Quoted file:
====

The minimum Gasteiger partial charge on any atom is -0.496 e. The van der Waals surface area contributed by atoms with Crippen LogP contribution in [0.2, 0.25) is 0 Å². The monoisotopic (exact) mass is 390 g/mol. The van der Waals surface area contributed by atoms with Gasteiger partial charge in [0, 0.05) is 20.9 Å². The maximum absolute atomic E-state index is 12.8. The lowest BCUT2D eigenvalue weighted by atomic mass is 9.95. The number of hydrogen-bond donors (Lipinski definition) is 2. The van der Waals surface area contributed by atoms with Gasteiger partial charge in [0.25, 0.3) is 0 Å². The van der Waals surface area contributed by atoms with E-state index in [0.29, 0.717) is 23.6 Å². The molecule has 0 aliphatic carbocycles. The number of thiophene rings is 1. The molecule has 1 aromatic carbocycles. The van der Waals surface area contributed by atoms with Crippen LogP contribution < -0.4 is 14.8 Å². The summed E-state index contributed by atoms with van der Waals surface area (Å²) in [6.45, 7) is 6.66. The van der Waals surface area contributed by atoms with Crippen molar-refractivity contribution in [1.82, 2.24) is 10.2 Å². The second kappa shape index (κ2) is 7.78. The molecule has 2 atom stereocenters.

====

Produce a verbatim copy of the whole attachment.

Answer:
The minimum Gasteiger partial charge on any atom is -0.496 e. The van der Waals surface area contributed by atoms with Crippen LogP contribution in [0.2, 0.25) is 0 Å². The monoisotopic (exact) mass is 390 g/mol. The van der Waals surface area contributed by atoms with Gasteiger partial charge in [0, 0.05) is 20.9 Å². The maximum absolute atomic E-state index is 12.8. The lowest BCUT2D eigenvalue weighted by atomic mass is 9.95. The number of hydrogen-bond donors (Lipinski definition) is 2. The van der Waals surface area contributed by atoms with Gasteiger partial charge in [0.25, 0.3) is 0 Å². The van der Waals surface area contributed by atoms with E-state index in [0.29, 0.717) is 23.6 Å². The molecule has 0 aliphatic carbocycles. The number of thiophene rings is 1. The molecule has 1 aromatic carbocycles. The van der Waals surface area contributed by atoms with Crippen LogP contribution < -0.4 is 14.8 Å². The summed E-state index contributed by atoms with van der Waals surface area (Å²) in [6.45, 7) is 6.66. The van der Waals surface area contributed by atoms with Crippen molar-refractivity contribution in [1.82, 2.24) is 10.2 Å². The second kappa shape index (κ2) is 7.78. The molecule has 2 atom stereocenters.